A judge who sentenced a former British Columbia notary to six years in prison says she abused her position of trust by luring people into a Ponzi scheme that defrauded investors of millions of dollars and destabilized Canada's capital markets.
"She knew exactly what she was doing and went forward with her eyes wide open," provincial court judge Gregory Rideout said Wednesday, moments before Rashida Samji was led away in handcuffs.
Rideout said it was "startling" that Samji took advantage of a family member among the investors she bilked and even recruited a financial adviser to enlist investors who were customers at the Coast Capital Savings credit union.
Samji, 63, pleaded guilty in May to 28 counts of fraud and theft but 14 counts of theft were stayed.
That was after she launched a failed charter challenge arguing that a criminal proceeding would amount to double jeopardy because the B.C. Securities Commission had already levelled a $33-million fine against her.
"Those sanctions will hang over her head for the rest of her life," Rideout said, adding Samji has been working as a front-desk clerk at a hotel after the Society of Notaries Public of B.C. terminated her membership, refusing to accept her resignation.
Rideout also ordered Samji to pay $10.5 million in restitution to her victims, saying they'll never live with the comforts she enjoyed after bilking them through an elaborate, deliberate and pre-meditated scheme.
Crown lawyer Kevin Marks had asked for a seven- to eight-year sentence while Samji's defence lawyer called for a term of four to five years.
Marks said outside court that Samji may never be able to repay the investors she scammed but the judge's order serves as a deterrent.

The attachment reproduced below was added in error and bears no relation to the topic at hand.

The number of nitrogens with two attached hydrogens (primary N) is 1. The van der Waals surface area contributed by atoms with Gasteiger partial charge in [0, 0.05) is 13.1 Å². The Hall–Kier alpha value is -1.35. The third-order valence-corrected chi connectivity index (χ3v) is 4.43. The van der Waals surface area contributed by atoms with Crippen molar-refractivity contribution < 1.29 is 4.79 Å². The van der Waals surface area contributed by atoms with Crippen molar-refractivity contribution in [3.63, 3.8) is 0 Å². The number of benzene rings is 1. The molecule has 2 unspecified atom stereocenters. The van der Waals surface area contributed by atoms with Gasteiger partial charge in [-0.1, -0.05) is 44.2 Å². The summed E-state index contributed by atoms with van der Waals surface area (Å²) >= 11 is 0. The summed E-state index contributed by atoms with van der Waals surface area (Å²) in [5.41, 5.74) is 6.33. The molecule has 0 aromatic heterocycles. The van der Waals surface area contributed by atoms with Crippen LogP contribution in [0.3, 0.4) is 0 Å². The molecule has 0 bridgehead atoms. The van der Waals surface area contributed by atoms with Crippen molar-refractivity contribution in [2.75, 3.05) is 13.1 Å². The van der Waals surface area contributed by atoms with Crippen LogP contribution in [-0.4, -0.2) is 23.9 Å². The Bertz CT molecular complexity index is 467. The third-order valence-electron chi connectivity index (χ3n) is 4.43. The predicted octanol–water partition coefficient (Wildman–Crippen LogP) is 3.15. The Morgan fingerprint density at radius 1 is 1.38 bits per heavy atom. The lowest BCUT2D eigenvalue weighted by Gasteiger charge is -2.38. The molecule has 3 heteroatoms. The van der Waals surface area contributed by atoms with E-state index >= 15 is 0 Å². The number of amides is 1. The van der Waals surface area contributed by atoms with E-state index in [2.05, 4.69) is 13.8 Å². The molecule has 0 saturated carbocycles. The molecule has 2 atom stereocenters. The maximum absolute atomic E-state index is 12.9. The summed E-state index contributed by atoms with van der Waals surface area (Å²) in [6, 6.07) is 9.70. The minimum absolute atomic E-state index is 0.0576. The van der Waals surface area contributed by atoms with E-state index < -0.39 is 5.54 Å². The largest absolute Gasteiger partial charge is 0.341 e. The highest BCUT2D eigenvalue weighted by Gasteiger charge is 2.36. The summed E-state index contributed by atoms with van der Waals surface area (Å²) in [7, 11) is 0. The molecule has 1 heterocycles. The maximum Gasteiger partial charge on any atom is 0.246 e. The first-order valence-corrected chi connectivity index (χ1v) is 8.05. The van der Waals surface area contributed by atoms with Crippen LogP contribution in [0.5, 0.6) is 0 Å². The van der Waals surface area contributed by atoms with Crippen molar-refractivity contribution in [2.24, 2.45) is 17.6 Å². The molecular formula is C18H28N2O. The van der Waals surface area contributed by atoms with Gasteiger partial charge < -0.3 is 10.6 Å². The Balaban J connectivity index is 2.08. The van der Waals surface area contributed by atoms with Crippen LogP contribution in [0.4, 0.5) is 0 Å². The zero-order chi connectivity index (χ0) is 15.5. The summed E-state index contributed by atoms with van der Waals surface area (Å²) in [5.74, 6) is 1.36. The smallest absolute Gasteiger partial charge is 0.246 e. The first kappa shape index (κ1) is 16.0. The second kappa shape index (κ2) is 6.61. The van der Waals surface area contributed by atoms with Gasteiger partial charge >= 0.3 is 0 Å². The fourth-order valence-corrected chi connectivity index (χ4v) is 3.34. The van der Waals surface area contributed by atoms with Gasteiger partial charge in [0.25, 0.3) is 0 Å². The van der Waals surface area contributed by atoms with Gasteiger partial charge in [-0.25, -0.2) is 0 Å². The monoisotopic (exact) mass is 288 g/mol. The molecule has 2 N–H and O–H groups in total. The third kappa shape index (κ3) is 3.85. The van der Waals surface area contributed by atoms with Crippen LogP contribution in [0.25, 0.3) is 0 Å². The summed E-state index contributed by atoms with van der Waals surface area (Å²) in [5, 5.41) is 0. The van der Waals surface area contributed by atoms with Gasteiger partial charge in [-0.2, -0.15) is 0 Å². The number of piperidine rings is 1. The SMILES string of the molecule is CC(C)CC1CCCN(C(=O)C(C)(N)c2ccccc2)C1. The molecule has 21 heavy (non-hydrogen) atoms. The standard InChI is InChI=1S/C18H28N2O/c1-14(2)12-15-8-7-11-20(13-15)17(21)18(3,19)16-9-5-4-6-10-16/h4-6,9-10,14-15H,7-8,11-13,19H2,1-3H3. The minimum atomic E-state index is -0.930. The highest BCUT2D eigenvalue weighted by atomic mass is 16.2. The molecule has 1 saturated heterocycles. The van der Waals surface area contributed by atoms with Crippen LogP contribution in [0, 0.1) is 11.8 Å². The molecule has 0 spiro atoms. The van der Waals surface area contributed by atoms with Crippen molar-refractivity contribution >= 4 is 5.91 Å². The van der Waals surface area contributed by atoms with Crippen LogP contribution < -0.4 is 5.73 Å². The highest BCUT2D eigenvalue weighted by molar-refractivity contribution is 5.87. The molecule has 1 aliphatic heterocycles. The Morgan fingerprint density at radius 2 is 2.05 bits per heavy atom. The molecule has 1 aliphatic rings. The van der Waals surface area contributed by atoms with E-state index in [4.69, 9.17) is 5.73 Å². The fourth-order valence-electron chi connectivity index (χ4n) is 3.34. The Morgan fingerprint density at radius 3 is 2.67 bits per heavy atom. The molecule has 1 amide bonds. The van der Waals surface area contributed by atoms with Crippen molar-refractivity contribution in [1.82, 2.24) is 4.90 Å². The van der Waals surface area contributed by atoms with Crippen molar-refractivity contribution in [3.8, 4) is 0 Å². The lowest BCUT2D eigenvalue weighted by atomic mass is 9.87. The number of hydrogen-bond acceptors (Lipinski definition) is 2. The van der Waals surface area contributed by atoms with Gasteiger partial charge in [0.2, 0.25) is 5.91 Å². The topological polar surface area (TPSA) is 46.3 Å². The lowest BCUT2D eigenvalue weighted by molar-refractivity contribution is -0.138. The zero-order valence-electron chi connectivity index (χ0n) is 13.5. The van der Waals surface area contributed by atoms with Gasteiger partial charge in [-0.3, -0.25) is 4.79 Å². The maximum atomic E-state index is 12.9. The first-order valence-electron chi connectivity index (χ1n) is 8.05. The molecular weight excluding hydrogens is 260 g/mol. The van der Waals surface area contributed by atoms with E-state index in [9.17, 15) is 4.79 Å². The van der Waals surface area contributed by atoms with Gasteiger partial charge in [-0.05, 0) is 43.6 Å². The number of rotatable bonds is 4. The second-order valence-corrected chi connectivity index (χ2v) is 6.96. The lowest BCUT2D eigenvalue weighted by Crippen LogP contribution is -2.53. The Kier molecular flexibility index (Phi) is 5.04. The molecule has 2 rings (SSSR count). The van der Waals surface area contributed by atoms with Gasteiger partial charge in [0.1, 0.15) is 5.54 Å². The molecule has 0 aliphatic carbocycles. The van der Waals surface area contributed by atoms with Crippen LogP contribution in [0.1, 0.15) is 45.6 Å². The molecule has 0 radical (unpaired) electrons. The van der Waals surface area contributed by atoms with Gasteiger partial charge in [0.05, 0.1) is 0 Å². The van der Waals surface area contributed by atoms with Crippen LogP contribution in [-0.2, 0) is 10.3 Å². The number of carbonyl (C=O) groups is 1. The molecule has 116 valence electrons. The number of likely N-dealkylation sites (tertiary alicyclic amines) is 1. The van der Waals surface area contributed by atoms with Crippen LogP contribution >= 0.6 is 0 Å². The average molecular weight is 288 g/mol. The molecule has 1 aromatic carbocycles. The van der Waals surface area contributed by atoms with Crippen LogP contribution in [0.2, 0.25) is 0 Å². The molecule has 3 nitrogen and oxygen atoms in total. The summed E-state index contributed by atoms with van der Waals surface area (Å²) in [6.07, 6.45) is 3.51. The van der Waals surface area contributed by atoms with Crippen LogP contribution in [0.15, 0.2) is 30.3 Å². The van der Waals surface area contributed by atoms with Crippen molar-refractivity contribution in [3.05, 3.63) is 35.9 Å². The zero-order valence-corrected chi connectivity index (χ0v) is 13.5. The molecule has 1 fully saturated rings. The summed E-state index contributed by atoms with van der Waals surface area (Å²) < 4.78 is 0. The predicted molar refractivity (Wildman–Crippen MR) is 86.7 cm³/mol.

"When you're dealing with a massive fraud, not withstanding a person having the means to pay restitution or not, it's important for the court to provide restitution," he said.
The B.C. Securities Commission found in July 2014 that Samji and two companies she controlled committed a $100-million fraud involving over 200 investors.
Court heard Samji collected money ranging from $50,000 to $12 million from the 28 investors between 2003 and 2012.
They lost between $44,000 and $8 million each, Marks said.
He told the court during Samji's sentencing hearing Tuesday that the victims who suffered physical, emotional and financial hardships had no idea she was paying them with their own money instead of up to 12 per cent a year in interest.
The Mark Anthony Group, which hired Samji as a notary, was also unaware it had become embroiled in the scheme that had Samji telling investors the company was expanding its winery operations to South Africa and South America, court heard.
While Samji may have orchestrated the Ponzi scheme after going into debt, she continued it after paying off the money, only stopping when her scheme came to light and her bank account was frozen, Rideout said.
He noted Samji has endured some hardships before hatching the scheme, including breast cancer, followed by depression and a failed attempt to end her life by taking sleeping pills.
Her mother died in 2007, and a brother who was a pilot was killed in a crash in B.C.'s Okanagan region in 2012, he said.
However, Rideout said the depth of Samji's deception for nine years affected so many lives, including a woman who continues to have panic attacks and whose husband is Samji's first cousin.
She said in her victim impact statement that Samji "screwed them over and out of their hard-earned savings," Rideout said.